After three years of delays Domestic Abuse Bill is best chance in decades of better protection for survivors

Calls to domestic abuse helplines increased during the first lockdown. Credit: PA

Delayed by two general elections, the prorogation of Parliament and a Covid pandemic, the Domestic Abuse Bill is at last reaching its final stages. 

It is scheduled for a second reading in the House of Lords on Tuesday afternoon.

Coming less than 24 hours after the prime minister announced another national lockdown, its timing seems particularly fitting.  

Covid may have delayed the Bill’s progress but it’s also underscored its importance.

Before the pandemic an incidence of domestic abuse was reported every minute in England and Wales. 

But in the first three months of the lockdown last year, Refuge reported a 66% rise in the number of calls to its helpline.

And in the first three weeks of the restrictions alone, 14 women were killed by men according to the charity Counting Dead Women, the highest rate in more than a decade. 

The new legalisation, years in the making, has been described as a once in a generation opportunity. 

It will create a statutory definition of abuse for the first time, to include emotional, coercive and economic abuse as well as physical violence.

Local authorities will have a legal duty to provide secure accommodation for survivors and the defence of “rough sex” when a woman is killed will be outlawed.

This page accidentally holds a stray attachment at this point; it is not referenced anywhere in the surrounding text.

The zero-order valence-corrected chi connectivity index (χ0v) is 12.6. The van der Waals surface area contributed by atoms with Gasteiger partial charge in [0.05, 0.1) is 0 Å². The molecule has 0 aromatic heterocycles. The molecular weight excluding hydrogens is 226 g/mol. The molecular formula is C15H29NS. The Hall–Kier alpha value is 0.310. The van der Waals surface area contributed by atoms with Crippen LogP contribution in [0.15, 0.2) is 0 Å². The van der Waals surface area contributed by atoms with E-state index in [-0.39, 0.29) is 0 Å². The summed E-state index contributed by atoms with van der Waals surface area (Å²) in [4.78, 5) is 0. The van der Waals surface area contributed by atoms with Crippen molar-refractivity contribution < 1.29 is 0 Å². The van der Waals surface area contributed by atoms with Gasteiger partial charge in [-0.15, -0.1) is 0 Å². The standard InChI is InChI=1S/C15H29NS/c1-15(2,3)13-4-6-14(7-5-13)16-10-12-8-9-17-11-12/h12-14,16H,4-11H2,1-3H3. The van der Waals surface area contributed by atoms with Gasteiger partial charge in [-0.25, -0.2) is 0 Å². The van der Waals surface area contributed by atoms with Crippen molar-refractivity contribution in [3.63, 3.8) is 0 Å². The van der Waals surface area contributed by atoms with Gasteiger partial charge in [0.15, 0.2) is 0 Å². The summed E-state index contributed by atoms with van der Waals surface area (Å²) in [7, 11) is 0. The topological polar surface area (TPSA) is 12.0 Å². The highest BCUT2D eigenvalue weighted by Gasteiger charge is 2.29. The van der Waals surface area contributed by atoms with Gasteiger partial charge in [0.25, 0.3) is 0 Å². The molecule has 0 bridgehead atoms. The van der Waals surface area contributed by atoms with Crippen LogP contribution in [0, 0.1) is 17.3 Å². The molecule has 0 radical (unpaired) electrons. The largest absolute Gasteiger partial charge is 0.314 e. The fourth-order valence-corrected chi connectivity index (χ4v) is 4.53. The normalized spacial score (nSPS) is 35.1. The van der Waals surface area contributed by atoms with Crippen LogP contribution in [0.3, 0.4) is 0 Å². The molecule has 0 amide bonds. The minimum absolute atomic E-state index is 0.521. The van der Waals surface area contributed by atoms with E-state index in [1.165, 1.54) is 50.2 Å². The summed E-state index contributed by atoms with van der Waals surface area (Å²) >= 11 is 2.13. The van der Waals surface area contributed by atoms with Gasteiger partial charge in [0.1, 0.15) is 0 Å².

But domestic abuse charities and campaigners are still fighting for a number of changes, with the Bill’s  journey through the House of Lords the last chance to make amendments.

Refuge runs the National Domestic Abuse Helpline and currently supports more than 7,000 women and children each day. 

It is calling for the Bill to make sharing intimate films and images a crime, after research showing that one in seven young women in the UK have been threatened with exactly that. 

It also wants migrant women experiencing domestic abuse in the UK to get the support they need, whatever their immigration status, to ensure no woman or child is turned away by over-stretched refuges. 

The government has made it clear that even under lockdown, people are free to leave their homes if they are at risk of harm.

It has also provided £30 million in extra funding. 

But after three years of delays, the Domestic Abuse Bill is the best chance in decades of better protection for survivors. 

If any of these issues have affected you, here's how you can get help and advice:

  • Call the National Domestic Abuse Helpline for free and confidential advice, 24 hours a day on 0808 2000 247.

  • Women's Aid has a range of direct services for survivors, including a live chat service and an online Survivors’ Forum.

  • The Men’s Advice Line is a confidential helpline for male victims of domestic abuse and those supporting them. Contact on: 0808 801 0327.

  • Galop runs the National LGBT+ Domestic Abuse specialist helpline. Contact: 0800 999 5428. Email:

  • Chayn provides online help and resources in a number of languages about identifying manipulative situations and how friends can support those being abused.